Peanut, a 21-year-old chicken, has been making headlines lately. In March 2023, the bantam hen from Michigan was crowned the world's oldest living chicken by Guinness World Records. The hen's longevity is even more impressive when you consider that she almost never hatched!
In 2002, Marsi Darwin was preparing to discard what looked like a rotten egg when she realized it contained a living chick inside. The baby lacked an egg tooth — the hard part of the beak used to crack the shell — and was struggling to get out. Acting quickly, Darwin safely removed it from the egg.
She then tried to place the newborn with her mother. But the hen refused to accept her, so Darwin raised the chick herself. Once Peanut was a few years old, she was moved to the chicken coop. She lived there with the other birds for 13 years and even had chicks of her own.
One wintry day in 2017, Peanut wandered into the main house and stubbornly refused to leave. After several failed attempts to return Peanut to the coop, Darwin created a makeshift home for her on the porch where it was warmer.
"We had an old parrot cage stored there, so I put some straw and food and water in it, and that was it. She had picked her home for the winter," Darwin told the Washington Post.
Peanut returned to her coop in the summer but came back the following winter with friends in tow.
"This time, she had a little line behind her — four other chickens also wanted in," Darwin said. "Chickens don't get a lot of credit — they are really smart. They knew it was warmer there."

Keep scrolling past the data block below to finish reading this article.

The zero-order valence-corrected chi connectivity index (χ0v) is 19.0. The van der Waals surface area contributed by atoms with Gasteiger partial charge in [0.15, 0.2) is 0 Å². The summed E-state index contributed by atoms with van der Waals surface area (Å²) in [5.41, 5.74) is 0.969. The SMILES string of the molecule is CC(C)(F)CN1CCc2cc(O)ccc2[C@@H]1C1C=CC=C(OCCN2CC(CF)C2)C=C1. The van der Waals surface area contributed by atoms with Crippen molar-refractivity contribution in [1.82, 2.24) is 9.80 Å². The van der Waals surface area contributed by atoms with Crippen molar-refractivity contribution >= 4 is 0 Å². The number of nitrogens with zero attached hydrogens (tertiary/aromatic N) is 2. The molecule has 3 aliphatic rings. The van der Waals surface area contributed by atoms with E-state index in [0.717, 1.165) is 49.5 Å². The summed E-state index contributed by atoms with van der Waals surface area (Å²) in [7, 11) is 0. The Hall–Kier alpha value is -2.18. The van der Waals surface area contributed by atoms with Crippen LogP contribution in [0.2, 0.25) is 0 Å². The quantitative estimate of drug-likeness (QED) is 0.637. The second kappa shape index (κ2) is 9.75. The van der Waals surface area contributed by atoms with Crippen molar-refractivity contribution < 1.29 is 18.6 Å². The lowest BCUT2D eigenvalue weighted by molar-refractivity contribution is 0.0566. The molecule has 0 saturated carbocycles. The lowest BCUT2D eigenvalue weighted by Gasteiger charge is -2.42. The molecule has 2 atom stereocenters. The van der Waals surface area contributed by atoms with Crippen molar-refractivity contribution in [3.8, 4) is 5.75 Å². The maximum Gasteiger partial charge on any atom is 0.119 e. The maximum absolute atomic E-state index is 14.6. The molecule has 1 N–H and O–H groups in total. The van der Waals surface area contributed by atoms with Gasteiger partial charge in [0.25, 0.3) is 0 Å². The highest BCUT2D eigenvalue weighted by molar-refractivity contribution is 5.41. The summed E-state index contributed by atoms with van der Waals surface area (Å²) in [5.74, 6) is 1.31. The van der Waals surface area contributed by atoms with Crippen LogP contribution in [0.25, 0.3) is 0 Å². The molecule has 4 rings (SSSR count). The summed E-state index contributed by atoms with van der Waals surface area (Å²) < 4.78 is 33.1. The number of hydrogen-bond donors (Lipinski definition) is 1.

Peanut and her friends spent the next four winters on the porch. But after the other chickens started to die of old age, Darwin moved Peanut and her 15-year-old daughter, Millie, into her house, where they live to this day.
The birds spend the winter months in a wire coop situated close to a window so they can see the outside. During summer, they relax in an outdoor cage or roam around the lawn pecking at grass. According to Darwin, Peanut's favorite activity is to snuggle with her and watch TV.
Darwin is unsure why Peanut has outlived her species, which typically live for three to seven years. But the 21-year-old's relaxing lifestyle and healthy diet of yogurt, vegetables, and fruits, together with a dose of crushed vitamin D supplements, may have something to do with it.
While Peanut is currently the world's oldest living chicken, she is not the oldest to ever live. That title belongs to Muffy, a male chicken who was 23 years old when he died in 2012. But given Peanut's comfortable and healthy lifestyle, it would not be surprising if she easily outlives Muffy.
Resources: WashingtonPost.com, NPR.com, GuinnessWorldrecords.com